Chinese Pastoral Bible, 牧灵圣经

The Chinese edition of the Christian Community Bible, published in China by Amity Printing Company. This translation has received criticism over several significant issues, and is not generally recommended for lay people. (“Pastoral Bible (Chinese),” 2014)

New World Translation, NWT

Published by the Watch Tower Bible and Tract Society, used by Jehovah’s Witnesses.

References

Bible Gateway. (2016). Chinese New Version (Simplified) (CNVS) – Version Information – BibleGateway.com. Retrieved January 18, 2016, from https://www.biblegateway.com/versions/Chinese-New-Version-Simplified-CNVS/

Biblica. (2014). Chinese Contemporary Bible (2010). Retrieved January 18, 2016, from http://www.biblica.com/en-us/bible/bible-versions/chinese-contemporary-bible-2010/

Global Bible Institute. (2015). Chinese Standard Bible. Retrieved January 18, 2016, from http://chinesestandardbible.com

Hong Kong Bible Society. (2016). Revised Chinese Union Version> Revision Principles and Process. Retrieved August 13, 2016, from http://www.hkbs.org.hk/en/content/14-revised-chinese-union-version3

Intervarsity International Student Ministry. (2016). Analysis of Various Translations of the Chinese Bible. Retrieved from http://ism.intervarsity.org/resource/analysis-various-translations-chinese-bible

Lucy Hsu and Yii-Shyun Lin. (2016, January 21). An Explanation of the Different Chinese Bibles. Available at the previous article "Analysis of Various Translations of the Chinese Bible."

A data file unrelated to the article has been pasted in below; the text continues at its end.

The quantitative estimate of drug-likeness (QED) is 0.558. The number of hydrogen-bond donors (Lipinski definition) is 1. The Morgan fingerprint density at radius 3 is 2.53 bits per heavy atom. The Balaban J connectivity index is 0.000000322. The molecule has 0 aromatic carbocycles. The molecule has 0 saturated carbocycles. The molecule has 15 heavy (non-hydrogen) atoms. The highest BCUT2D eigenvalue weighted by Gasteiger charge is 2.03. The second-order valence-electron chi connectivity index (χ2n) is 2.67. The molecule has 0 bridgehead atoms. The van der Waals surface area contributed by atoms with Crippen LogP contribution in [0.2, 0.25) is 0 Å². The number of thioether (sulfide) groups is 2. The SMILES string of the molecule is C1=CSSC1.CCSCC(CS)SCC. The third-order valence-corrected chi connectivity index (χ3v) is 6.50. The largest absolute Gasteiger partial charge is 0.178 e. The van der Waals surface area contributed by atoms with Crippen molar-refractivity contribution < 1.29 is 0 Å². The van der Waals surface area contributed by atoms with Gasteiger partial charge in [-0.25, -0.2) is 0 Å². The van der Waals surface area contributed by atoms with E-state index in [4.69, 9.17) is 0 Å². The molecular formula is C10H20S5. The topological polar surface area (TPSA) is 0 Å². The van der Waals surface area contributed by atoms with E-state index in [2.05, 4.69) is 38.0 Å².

Pastoral Bible (Chinese). (2014, December 7). In Wikipedia, the free encyclopedia. Retrieved from https://en.wikipedia.org/w/index.php?title=Pastoral_Bible_(Chinese)&oldid=637046232

Wikipedia. (2015, June 18). Chinese Union Version. In Wikipedia, the free encyclopedia. Retrieved from https://en.wikipedia.org/w/index.php?title=Chinese_Union_Version&oldid=667447748

Which Chinese Bible Should I Recommend People Read? was originally published on Thriving Turtles on June 20, 2016. It was subsequently updated, most recently on August 17, 2018. It is reprinted here with permission.

Jane

"Jane" spent 20 years living in China with her husband and three children.  Now back in Australia she works with Thriving Turtles, a ministry that prepares Christians to return to China. View Full Bio


Are you enjoying a cup of good coffee or fragrant tea while reading the latest ChinaSource post? Consider donating the cost of that “cuppa” to support our content so we can continue to serve you with the latest on Christianity in China.

Donate